Vale Jack Charles

The Aboriginal actor, storyteller, activist and elder Jack Charles has died.

Actor, storyteller, activist, musician and Boon Wurrung, Dja Dja Wurrung, Woiwurrung and Yorta Yorta elder Jack Charles has died. He was 79.

Charles passed away at the Royal Melbourne Hospital on Tuesday 13 September. In a statement released by Charles’ family, who have given the media permission to use Jack Charles’ name and image, his loved ones wrote: ‘We are so proud of everything he has achieved in his remarkable life – elder, actor, musician, potter, activist, mentor, a household name and voice loved by all.’

Prime Minister Anthony Albanese paid immediate tribute. ‘He lived a hard life but leaves a joyous legacy … He uplifted our nation with his heart, his genius and his passion.’

Federal Minister for the Arts Tony Burke described Charles as ‘a trailblazer, a truth-teller, an incredible artist,’ adding that ‘today we’ve lost a great Australian.’

Minister for Indigenous Australians Linda Burney remembered Charles as a ‘a ground-breaking storyteller and activist who brought people in with his warmth and grace, never shying away from his past and who he was.’

Uncle Jack Charles’s death comes shortly after he was named Male Elder of the Year in the 2022 NAIDOC Awards, in recognition of his importance to Indigenous theatre, his advocacy for young Aboriginal men in prison and his tireless relating of a personal story that spoke of and to so many.

It was one of many awards, including the 2009 Tudawali Award at the Message Sticks Festival and the 2014 Green Room Lifetime Achievement Award. In 2016 he was named Victorian Senior Australian of the Year.

Jack Charles was of the Stolen Generation.

Born in 1943, he was taken from his mother as an infant and raised in the Salvation Army Boys’ Home in Box Hill in suburban Melbourne. The abuse he endured there marked him profoundly and his later life was marked by drug dependence and petty crime – something he never shied away from.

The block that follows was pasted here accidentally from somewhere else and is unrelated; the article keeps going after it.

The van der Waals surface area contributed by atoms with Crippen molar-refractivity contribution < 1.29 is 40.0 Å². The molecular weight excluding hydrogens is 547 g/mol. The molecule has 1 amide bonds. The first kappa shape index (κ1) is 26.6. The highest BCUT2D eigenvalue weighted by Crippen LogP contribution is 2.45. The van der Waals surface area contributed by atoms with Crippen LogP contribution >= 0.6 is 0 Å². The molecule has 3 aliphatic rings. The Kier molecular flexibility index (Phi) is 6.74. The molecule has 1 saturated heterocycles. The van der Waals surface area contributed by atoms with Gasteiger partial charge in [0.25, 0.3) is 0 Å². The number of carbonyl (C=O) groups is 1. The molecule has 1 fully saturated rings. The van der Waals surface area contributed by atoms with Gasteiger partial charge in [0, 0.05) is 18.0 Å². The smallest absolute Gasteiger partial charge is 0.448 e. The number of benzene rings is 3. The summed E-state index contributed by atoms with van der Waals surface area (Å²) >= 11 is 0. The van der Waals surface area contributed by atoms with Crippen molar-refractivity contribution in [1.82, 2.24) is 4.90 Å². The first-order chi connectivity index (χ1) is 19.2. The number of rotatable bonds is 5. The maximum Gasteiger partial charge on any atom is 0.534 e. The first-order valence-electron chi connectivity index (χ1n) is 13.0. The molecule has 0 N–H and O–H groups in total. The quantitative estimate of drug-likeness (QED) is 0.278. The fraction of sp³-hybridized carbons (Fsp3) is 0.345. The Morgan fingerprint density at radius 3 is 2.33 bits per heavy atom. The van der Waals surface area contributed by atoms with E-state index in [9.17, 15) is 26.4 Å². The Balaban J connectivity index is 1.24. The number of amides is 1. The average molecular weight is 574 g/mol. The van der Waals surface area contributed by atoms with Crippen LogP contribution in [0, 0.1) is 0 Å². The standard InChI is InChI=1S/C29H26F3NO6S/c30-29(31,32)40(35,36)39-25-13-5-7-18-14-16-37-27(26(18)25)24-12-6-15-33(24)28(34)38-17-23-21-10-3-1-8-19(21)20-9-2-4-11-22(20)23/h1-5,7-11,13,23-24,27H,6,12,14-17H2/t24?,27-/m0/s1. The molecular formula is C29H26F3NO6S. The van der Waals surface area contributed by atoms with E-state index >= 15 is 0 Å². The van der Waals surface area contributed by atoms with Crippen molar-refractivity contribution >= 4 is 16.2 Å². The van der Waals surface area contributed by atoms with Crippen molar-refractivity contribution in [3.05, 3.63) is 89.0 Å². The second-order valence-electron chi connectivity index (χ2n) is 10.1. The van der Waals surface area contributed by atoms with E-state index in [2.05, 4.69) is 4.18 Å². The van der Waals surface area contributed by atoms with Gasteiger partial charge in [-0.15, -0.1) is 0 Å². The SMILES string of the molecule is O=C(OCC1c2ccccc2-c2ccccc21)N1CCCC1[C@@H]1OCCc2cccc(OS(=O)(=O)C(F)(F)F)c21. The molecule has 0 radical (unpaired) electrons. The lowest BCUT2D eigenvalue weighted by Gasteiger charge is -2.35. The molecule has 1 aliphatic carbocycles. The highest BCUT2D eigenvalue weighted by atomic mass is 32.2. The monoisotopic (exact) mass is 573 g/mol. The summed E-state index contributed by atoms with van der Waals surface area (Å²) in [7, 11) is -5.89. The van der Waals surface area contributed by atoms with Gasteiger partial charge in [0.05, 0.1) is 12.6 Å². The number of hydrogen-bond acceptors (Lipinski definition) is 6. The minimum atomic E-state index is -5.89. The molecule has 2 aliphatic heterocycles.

A multi-faceted artist (he was also a potter, a skill he acquired in prison), Charles was a leading figure in the establishment of an Indigenous theatre in Australia. With Bob Maza, he founded Nindethana Theatre at Melbourne’s Pram Factory in 1971 and its first production, Kevin Gilbert’s The Cherry Pickers, is widely regarded as Australia’s first Aboriginal play written in English. As a writer, Charles’ first play, Jack Charles is Up and Fighting (1972), was a notable hit for the company.

Charles’ talent as an actor was quickly recognised. He starred as Bennelong on the Old Tote Theatre’s Sydney Opera House staging of Cradle of Hercules in 1974. Later he was cast as Harry Edwards in Fred Schepisi’s 1978 acclaimed film drama The Chant of Jimmy Blacksmith. Over the next four decades, Charles would play roles in more than 40 films and TV series. Charles’ own life was the subject of Amiel Courtin-Wilson’s 2008 documentary Bastardy.

Read: ScreenHub’s In Memory of Uncle Jack Charles

Theatre goers – tens of thousands of them – came to know Charles through his autobiographical performance Jack Charles v The Crown, which he co-authored with his longtime friend John Romeril.

Premiering in 2010, the production played all states and territories up to 2014 and it cemented his reputation as one of the nation’s great storytellers. The show played internationally, too: at the Barbican in London; in the Samuel Beckett Theatre in Dublin; at the National Arts Centre in Ontario, Canada and in Japan’s Shizuoka Performing Arts Centre. All who saw Charles on stage will recall his impish humour, wonderful voice and winning candour.

Uncle Jack Charles gained much insight through his travails. His wisdom was hard won yet graciously shared, his message always clear: you’re never too far-gone to turn it around, and it’s never too late for an apology.

Acting Performing Arts Editor Jason Blake is a career arts writer, critic and editor. He studied theatre directing at the VCA and NIDA, served as arts editor for the Sydney City Hub, edited subscription TV guides and reviewed theatre for the Sydney Morning Herald from 2009-2017. He was co-founder of and recently publications manager for the Sydney Film Festival. He shares his home office with a possum.